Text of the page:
The longer the lead time, the higher the risk of no-show

The longer the lead time, the higher the risk of no-show

The longer the lead time for patients, the higher the risk of no-shows. What we see in practice is that patients often out of necessity shop for the earliest possible appointment, but do not cancel the other appointments they made in the meanwhile.

Patients frequently do not show up for their appointment with a healthcare provider. To patients this problem is hardly visible. Even for healthcare providers the problem is of a latent nature. At least, that’s what we see in practice: healthcare providers just lack the – both quantitative and qualitative – data in regard to no-shows.

Both the lead time and no-show rate depend on the type of healthcare provider. Healthcare providers with whom a patient schedules an appointment the day itself or the day before, which is typical for general practitioners, will most likely suffer low no-show rates, whereas dentists for instance are exposed to higher no-show rates as the lead time is a lot longer.[1]

Lead time is the time between the time of scheduling the appointment and the actual occurrence of the appointment.

In Belgium a lot of healthcare providers cope with extensive waiting lists. It concerns particularly dentists, ophthalmologists, dermatologists, gynaecologists and other physicians-specialists. The longest lead time we’ve encountered in Belgium amounts to 12 months!

Given that healthcare providers are faced with high no-show rates, this leads to absurd situations where both healthcare providers and patients lose time.


Lead time and no-shows have a reinforcing effect

The easiest way to explain this is with an example.

Let’s say a patient wants to schedule an appointment with a dentist. The secretary of dental practice A says the earliest available moment is within 4 months.

A bird in the hand is worth two in the bush. So the patient schedules the appointment. But of course, the patient isn’t really keen on waiting 4 months. So the patient calls dental practice B, where he could book an appointment within 3 months.

And so on, and so on. Until the patient finds a dental practice Z who could see him the day after. He finally books this appointment, shows up for it (hopefully), but will not cancel all the other appointments – this takes way too much effort.

So the longer the lead time, the more likely patients will make several appointments whereas the patient will only show up for one. In turn, the more no-shows, the longer the lead time.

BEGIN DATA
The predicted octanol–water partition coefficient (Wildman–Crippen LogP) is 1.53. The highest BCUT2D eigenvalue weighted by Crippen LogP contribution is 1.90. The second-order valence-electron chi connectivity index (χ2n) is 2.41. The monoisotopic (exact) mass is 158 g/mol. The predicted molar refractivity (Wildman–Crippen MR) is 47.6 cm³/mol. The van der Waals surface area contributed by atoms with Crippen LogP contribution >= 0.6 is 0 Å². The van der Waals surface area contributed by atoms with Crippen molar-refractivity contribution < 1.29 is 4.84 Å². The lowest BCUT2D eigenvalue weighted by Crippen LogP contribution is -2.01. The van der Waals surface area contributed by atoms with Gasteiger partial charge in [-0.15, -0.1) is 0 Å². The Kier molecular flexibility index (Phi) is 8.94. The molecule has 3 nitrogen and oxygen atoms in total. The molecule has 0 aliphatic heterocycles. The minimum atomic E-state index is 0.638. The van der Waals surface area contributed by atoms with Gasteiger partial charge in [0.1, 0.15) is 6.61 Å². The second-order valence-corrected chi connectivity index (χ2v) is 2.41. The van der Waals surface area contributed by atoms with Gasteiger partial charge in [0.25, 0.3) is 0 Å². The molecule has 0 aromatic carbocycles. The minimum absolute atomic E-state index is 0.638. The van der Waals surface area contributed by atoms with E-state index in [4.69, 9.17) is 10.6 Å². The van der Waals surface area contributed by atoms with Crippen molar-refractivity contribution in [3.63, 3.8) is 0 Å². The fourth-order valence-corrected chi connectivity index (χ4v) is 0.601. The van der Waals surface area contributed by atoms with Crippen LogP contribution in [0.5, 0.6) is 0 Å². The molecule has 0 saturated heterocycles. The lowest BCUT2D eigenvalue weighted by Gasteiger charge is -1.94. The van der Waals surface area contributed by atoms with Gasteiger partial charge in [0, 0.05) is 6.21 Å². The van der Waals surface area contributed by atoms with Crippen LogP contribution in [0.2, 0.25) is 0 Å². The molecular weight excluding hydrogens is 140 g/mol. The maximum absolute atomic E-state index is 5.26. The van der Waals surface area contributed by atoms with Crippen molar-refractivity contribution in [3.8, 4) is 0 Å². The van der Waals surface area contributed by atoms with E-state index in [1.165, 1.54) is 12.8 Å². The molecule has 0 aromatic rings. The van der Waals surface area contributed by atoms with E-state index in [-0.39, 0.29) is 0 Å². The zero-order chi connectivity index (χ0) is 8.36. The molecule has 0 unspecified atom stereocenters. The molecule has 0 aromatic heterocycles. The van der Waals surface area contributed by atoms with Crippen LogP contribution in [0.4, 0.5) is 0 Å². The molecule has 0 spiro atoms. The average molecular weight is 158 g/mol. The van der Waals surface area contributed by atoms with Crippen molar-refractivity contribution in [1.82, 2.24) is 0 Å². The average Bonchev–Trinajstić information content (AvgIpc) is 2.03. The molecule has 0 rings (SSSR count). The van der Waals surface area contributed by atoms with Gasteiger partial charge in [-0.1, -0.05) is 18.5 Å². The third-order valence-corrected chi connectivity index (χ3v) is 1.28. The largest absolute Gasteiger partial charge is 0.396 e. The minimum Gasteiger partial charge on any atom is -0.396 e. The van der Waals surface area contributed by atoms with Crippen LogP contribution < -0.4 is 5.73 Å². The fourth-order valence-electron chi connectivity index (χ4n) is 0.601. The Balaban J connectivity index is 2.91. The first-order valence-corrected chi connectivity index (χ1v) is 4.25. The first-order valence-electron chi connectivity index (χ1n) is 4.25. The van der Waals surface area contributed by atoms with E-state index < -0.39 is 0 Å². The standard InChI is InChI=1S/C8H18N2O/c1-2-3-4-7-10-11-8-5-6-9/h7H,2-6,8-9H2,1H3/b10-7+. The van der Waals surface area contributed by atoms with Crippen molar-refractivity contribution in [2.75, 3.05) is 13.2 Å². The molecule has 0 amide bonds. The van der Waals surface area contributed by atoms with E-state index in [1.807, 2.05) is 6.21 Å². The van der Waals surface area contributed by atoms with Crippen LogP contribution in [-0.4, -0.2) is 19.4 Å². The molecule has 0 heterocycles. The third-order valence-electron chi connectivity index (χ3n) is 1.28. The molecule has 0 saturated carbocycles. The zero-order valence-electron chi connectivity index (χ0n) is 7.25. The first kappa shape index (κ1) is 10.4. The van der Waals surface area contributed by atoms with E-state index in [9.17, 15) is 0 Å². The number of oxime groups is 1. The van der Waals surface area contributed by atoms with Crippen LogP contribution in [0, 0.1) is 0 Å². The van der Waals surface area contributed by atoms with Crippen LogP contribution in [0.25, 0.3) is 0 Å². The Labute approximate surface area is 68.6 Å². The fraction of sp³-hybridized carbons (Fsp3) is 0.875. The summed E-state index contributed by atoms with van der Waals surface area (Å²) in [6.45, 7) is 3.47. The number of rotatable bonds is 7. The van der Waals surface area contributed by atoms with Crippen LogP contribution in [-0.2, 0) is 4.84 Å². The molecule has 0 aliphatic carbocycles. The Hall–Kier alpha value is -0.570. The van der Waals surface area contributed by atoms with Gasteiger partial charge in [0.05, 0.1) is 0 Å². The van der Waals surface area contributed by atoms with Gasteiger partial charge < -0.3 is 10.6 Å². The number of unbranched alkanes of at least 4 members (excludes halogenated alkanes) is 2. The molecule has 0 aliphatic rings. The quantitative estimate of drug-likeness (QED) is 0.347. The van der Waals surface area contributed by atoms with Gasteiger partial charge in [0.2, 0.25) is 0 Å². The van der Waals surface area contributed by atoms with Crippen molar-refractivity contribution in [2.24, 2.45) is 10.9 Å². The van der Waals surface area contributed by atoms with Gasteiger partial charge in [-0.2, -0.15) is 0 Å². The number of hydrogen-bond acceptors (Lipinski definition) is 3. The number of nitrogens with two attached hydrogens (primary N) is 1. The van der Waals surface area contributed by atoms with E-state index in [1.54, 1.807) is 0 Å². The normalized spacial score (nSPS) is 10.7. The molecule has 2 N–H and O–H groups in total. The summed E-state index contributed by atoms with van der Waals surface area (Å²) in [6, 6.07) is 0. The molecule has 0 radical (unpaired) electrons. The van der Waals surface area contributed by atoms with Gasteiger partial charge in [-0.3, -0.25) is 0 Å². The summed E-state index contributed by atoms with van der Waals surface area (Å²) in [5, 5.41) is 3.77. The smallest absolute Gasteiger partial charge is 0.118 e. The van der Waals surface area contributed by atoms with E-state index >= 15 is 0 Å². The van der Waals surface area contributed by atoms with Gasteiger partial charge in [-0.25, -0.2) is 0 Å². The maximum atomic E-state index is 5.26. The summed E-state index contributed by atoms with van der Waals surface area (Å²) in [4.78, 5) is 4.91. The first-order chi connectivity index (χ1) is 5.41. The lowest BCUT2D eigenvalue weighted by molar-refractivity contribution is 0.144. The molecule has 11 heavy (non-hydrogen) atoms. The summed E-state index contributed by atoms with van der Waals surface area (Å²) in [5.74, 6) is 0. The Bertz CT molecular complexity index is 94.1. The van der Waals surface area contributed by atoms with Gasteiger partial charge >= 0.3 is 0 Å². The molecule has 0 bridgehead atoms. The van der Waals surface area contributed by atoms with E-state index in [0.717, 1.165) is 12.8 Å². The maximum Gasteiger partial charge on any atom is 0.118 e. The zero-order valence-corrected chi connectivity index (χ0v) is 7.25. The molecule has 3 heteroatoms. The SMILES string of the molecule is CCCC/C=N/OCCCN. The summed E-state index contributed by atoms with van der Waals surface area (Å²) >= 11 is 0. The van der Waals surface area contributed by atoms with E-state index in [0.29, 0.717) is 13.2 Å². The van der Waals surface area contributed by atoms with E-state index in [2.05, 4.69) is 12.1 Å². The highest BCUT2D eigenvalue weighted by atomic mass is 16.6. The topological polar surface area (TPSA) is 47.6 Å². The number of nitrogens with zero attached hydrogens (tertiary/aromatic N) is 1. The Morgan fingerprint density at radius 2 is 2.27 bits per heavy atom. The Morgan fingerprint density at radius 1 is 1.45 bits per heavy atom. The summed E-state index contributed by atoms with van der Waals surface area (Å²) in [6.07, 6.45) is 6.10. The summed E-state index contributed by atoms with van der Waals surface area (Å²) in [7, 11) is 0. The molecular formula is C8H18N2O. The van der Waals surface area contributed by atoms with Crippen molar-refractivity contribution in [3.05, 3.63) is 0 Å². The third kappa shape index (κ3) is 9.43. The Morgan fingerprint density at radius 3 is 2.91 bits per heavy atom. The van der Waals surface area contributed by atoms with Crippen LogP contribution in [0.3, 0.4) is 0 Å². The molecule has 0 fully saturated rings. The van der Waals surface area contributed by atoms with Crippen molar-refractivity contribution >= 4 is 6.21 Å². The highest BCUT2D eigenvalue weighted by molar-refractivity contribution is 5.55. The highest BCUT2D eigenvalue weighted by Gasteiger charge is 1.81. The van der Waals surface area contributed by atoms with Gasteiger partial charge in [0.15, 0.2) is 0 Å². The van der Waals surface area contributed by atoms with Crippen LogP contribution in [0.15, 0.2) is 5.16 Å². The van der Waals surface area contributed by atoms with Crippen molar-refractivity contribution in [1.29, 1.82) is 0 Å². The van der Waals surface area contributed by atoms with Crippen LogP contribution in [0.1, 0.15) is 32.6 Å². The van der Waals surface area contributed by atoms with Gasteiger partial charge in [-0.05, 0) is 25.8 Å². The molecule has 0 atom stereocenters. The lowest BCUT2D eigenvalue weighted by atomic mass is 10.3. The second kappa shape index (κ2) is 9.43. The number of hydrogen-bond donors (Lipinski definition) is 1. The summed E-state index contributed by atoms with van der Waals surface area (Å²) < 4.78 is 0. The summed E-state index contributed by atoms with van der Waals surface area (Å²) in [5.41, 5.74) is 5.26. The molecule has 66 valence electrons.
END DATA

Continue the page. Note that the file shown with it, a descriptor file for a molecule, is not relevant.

No-shows are a complex problem caused by a multitude of factors. The good news is: due to scientific insights and technological advances we are able to create solutions that can copy with such complex problems like no-show behaviour and (the lack of) therapy adherence.


Lead time is just one facet of the no-show problem

It’s important to see that long lead times are just one explanation why no-shows occur. There are a number of reasons why patients do not show up for the appointment. Downsizing the problem to the hectic lives we lead and the fact that we just forgot the appointment, would just be too blunt. It would reduce no-shows to a simple problem with a simple solution. Often patients are well aware of their appointment, they’re just not motivated to show up or cancel their appointment in a timely manner.

No-shows are a complex problem caused by a multitude of factors. And as is the case with all complex problems, they require a complex solution. An online scheduling tool sending one-size-fits-all reminders via email or text message will not solve the problem.

People are complex creatures, who need a highly personalized approach – instead of a mass-produced, one-size-fits all approach.

So in regard to no-show behaviour, you’d first have to have a clear view on which patients present no-show behaviour and why.

Secondly, you’d have to understand who the patient is and how you should approach him/her. You’d have to address the patient with an adequate message in an adequate tone through an adequate channel. Only then will you be able to relate to the patient, and be able to motivate him/her.

But there's good news too! The insights from behavioural sciences and the technological advances enable us to create solutions that can cope with complex problems such as no-show behaviour and therapy adherence (or better, the lack thereof).


How long is the lead time you incur? Would you agree that it reinforces the number of no-shows you encounter?


[1] J.B. Norris, C. Kumar, S. Chand, H. Moskowitz, S.A. Shade, D.R. Willis (2014). "An empirical investigation into factors affecting patient cancellations and no-shows at outpatient clinics", Decision Support Systems, 57, 428-443.

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